Sweden’s Housing Minister Mehmet Kaplan has been involved in anti-Israel activity in the past. In 2010, he participated in the Turkish-flagged flotilla to the Gaza Strip. When he attempted to land in Israel a few months later, he was denied entry over the incident.
Sweden’s Housing Minister Mehmet Kaplan has resigned amid revelations that he compared Israel to Nazi Germany and had eaten dinner with the leader of a Turkish terror group, Radio Sweden reported Monday.
Prime Minister Stefan Löfven announced that Kaplan had requested the resignation.
“The recent discussion stands in the way of his mission,” said Löfven on Monday, saying that Kaplan had made that assessment and he agreed.
At the press conference, Kaplan attempted to defend his offensive conduct.
“I reject all forms of extremism,” Radio Sweden quotes him as saying. “The green ideology stands for peace, diversity and global solidarity. These are my values. We have landed in a situation in which what I stand for is questioned.”
Kaplan said he intended to stay involved in Swedish politics.
Over the weekend Kaplan was exposed to a new bout of criticism when his anti-Semitism was exposed. The newspaper Svenska Dagbladet turned up a statement Kaplan had made in 2009, recorded on video, in which he claimed during a meeting that “Israelis treat Palestinians much in the same way as Jews were treated in Germany during the 1930s.”
The meeting, which concerned Islamophobia, was broadcast by a local TV station Somali Star TV.
Foreign Minister Margot Wallström, who has made several anti-Israel statements, told TT and Swedish Radio that she strongly distanced herself from Kaplan’s statement.
Kaplan has been involved in anti-Israel activity in the past. In 2010, he participated in the Turkish-flagged flotilla to the Gaza Strip. When he attempted to land in Israel a few months later, he was denied entry over the incident.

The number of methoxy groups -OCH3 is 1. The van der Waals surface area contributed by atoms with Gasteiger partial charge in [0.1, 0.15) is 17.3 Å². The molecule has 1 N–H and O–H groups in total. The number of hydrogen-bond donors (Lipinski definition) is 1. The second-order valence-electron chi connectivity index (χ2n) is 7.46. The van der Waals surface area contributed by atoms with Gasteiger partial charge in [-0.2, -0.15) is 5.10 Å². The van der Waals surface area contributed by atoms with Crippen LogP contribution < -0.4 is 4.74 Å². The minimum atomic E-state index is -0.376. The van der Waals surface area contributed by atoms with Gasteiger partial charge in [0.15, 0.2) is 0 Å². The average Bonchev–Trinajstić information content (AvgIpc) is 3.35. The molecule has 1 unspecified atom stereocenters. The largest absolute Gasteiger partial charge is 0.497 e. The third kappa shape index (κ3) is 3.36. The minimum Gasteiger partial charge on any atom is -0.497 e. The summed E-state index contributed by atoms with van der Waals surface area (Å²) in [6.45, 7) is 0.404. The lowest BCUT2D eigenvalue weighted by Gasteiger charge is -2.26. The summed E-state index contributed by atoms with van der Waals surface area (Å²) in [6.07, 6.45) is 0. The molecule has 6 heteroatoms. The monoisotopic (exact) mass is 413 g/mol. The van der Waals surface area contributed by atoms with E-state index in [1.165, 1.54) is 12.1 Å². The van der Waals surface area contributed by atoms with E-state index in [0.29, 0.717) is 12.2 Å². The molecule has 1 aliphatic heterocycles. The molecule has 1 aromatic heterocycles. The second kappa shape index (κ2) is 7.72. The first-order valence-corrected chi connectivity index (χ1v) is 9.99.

Earlier in the week, it was revealed that Kaplan, who is Turkish born, was at a celebration last summer that was also attended by the Swedish leader of the Turkish nationalist extremist group, the Grey Wolves. The news prompted Löfven to say that it was “to be deeply regretted” that the minister had been in their company.
On Swedish Television, Mona Sahlin, the government’s national coordinator against violent extremism, said of the recent revelations around Kaplan, “I think that this is extremely serious and has become even more serious.”
In a written statement to the Svenska Dagbladet, Kaplan expressed regret for his anti-Semitic statement, saying he had not wanted to escalate a conflict or diminish the persecution that Jews had been subject to by the Nazis during the Holocaust. “I showed, among other things, pictures of how Palestinian businesses had been closed and marked. My point was that Islamophobia and anti-Semitism can take extremely similar, nasty expressions,” he attempted to explain.
According to the the European Parliament’s working group against anti-Semitism, comparing Israel’s policy with the Nazis may be anti-Semitic, and Israel’s ambassador to Sweden, Isaac Bachman, told SVD that Kaplan’s statement was outright anti-Semitism.